Joseph Nicholas DeFilippis, Michael W. Yarbrough, and Angela Jones, eds. Under contract. Queer Activism After Marriage Equality. New York: Routledge (forthcoming June 2018).
 
Articles
 
In press. Something Old, Something New: Historicizing Same-Sex Marriage in Ongoing Struggles over African Marriage in South Africa. Sexualities. Version of record published online September 12, 2017. DOI: 10.1177/1363460717718507
 
In press. “Very Long Engagements: The Persistent Authority of Bridewealth in a Post-Apartheid South African Community.” Law & Social Inquiry (forthcoming). Version of record published online January 19, 2017: DOI: 10.1111/lsi.12275.
 
2015. “South African Marriage in Policy and Practice: A Dynamic Story.” South African Review of Sociology 46(4): 5-23. DOI: 10.1080/21528586.2015.1100095.
 
2015. “Toward a Political Sociology of Conjugal-Recognition Regimes: Gendered Multiculturalism in South African Marriage Law.” Social Politics: International Studies in Gender, State & Society 22(3): 456-94. DOI: 10.1093/sp/jxv016.
 
2012. “When Symbolic Action Fails: Illustrations from Small-Claims Court.” Qualitative Sociology Review 8(3): 44-57.
 
2007. “South Africa’s Wedding Jitters: Consolidation, Abolition, or Proliferation?” Yale Journal of Law & Feminism 18(2): 497-521. Available at http://digitalcommons.law.yale.edu/yjlf/vol18/iss2/5/.
 
Chinese translation forthcoming:
Michael W. Yarbrough. 南非的婚姻震动:巩固、废除或再生. Yang Junfei, trans. Review on Law, Shanghai International Studies University (in press).
 
Book Chapter
 
In press. “Introduction: For Better or for Worse? Relational Landscapes in the Time of Same-Sex Marriage.” In Michael W. Yarbrough, Joseph Nicholas DeFilippis, and Angela Jones, eds. Queer Families and Relationships After Marriage Equality. New York: Routledge. (forthcoming July 2018)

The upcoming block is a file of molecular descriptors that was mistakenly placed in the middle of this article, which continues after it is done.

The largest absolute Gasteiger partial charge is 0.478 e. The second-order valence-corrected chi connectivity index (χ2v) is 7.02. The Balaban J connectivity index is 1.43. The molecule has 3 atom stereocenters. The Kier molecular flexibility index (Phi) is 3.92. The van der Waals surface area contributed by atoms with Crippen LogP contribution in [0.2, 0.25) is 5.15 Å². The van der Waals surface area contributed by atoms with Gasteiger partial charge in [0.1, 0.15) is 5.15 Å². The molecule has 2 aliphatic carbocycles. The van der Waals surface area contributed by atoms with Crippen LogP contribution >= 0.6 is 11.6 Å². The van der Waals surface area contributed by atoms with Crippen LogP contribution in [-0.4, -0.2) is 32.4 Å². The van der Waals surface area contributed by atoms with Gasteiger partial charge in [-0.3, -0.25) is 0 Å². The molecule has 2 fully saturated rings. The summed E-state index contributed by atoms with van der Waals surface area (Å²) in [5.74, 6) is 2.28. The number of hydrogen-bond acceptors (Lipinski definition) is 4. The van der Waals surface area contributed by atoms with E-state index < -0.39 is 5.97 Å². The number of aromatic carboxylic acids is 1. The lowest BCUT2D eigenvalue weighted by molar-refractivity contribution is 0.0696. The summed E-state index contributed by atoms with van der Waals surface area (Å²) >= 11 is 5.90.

Book Reviews
 
2012. Out in Africa: LGBT Organizing in Namibia and South Africa by Ashley Currier (2012). American Journal of Sociology 119(1): 286-88.
 
2011. Unhitched: Love, Marriage, and Family Values from West Hollywood to Western China by Judith Stacey (2011). Gender & Society 27(1): 123-25.
 
2005. Overcoming Apartheid: Can Truth Reconcile a Divided Nation? by James L. Gibson (2004). Yale Human Rights & Development Law Journal 8: 237-39.
 
Manuscripts in Preparation
 
“‘We Want a Good Relationship’: Queering Bridewealth in Same- and Different-Sex Marriage in Contemporary South Africa” (article manuscript)
 
“‘I Now Pronounce You...’: Marital Status and the Everyday Life of Law in Post-Apartheid South Africa” (book manuscript)
 
Publications for the General Public
 
2015. “Clearing a Path to Liberation?” contexts.org, July 7. Available at: https://contexts.org/blog/clearing-a-path-to-liberation/.
 

Expertise

marriage and family; gender, sexuality, and race; LGBTQ communities and politics; law in everyday life; post-colonial law and society; political and cultural sociology; South Africa; the United States

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Course taught

LWS 200: Introduction to Law & Society

LWS 225: Introduction to Research in Law & Society

LWS 425: Colloquium for Research in Law & Society